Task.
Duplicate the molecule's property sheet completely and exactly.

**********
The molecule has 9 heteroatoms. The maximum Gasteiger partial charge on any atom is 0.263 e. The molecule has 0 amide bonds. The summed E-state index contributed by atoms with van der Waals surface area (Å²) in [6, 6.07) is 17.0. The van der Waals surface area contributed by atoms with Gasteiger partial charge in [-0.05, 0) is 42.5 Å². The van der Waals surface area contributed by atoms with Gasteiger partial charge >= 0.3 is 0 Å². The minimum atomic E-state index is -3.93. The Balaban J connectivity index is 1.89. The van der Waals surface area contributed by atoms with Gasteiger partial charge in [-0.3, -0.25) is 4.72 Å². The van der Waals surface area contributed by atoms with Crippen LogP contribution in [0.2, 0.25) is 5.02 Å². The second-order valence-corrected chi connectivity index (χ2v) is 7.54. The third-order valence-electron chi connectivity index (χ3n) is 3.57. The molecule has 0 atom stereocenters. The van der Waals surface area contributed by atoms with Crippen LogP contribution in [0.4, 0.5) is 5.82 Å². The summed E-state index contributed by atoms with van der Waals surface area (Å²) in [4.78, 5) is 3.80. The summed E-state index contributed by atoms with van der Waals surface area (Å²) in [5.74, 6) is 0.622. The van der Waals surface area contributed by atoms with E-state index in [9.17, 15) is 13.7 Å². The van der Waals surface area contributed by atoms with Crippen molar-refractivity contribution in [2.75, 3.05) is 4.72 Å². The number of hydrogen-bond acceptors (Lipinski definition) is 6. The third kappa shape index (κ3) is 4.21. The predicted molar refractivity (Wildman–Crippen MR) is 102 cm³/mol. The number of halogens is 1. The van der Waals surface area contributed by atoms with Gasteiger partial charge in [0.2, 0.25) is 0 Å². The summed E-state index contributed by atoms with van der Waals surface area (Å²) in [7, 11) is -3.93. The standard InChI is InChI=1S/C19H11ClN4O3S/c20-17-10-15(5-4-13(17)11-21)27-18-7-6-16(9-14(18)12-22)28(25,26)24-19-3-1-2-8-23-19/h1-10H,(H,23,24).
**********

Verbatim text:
The molecule has 9 heteroatoms. The maximum Gasteiger partial charge on any atom is 0.263 e. The molecule has 0 amide bonds. The summed E-state index contributed by atoms with van der Waals surface area (Å²) in [6, 6.07) is 17.0. The van der Waals surface area contributed by atoms with Gasteiger partial charge in [-0.05, 0) is 42.5 Å². The van der Waals surface area contributed by atoms with Gasteiger partial charge >= 0.3 is 0 Å². The minimum atomic E-state index is -3.93. The Balaban J connectivity index is 1.89. The van der Waals surface area contributed by atoms with Gasteiger partial charge in [-0.3, -0.25) is 4.72 Å². The van der Waals surface area contributed by atoms with Crippen LogP contribution in [0.2, 0.25) is 5.02 Å². The second-order valence-corrected chi connectivity index (χ2v) is 7.54. The third-order valence-electron chi connectivity index (χ3n) is 3.57. The molecule has 0 atom stereocenters. The van der Waals surface area contributed by atoms with Crippen LogP contribution in [0.4, 0.5) is 5.82 Å². The summed E-state index contributed by atoms with van der Waals surface area (Å²) in [4.78, 5) is 3.80. The summed E-state index contributed by atoms with van der Waals surface area (Å²) in [5.74, 6) is 0.622. The van der Waals surface area contributed by atoms with E-state index in [9.17, 15) is 13.7 Å². The van der Waals surface area contributed by atoms with Crippen molar-refractivity contribution in [2.75, 3.05) is 4.72 Å². The number of hydrogen-bond acceptors (Lipinski definition) is 6. The third kappa shape index (κ3) is 4.21. The predicted molar refractivity (Wildman–Crippen MR) is 102 cm³/mol. The number of halogens is 1. The van der Waals surface area contributed by atoms with Gasteiger partial charge in [0.2, 0.25) is 0 Å². The summed E-state index contributed by atoms with van der Waals surface area (Å²) in [7, 11) is -3.93. The standard InChI is InChI=1S/C19H11ClN4O3S/c20-17-10-15(5-4-13(17)11-21)27-18-7-6-16(9-14(18)12-22)28(25,26)24-19-3-1-2-8-23-19/h1-10H,(H,23,24).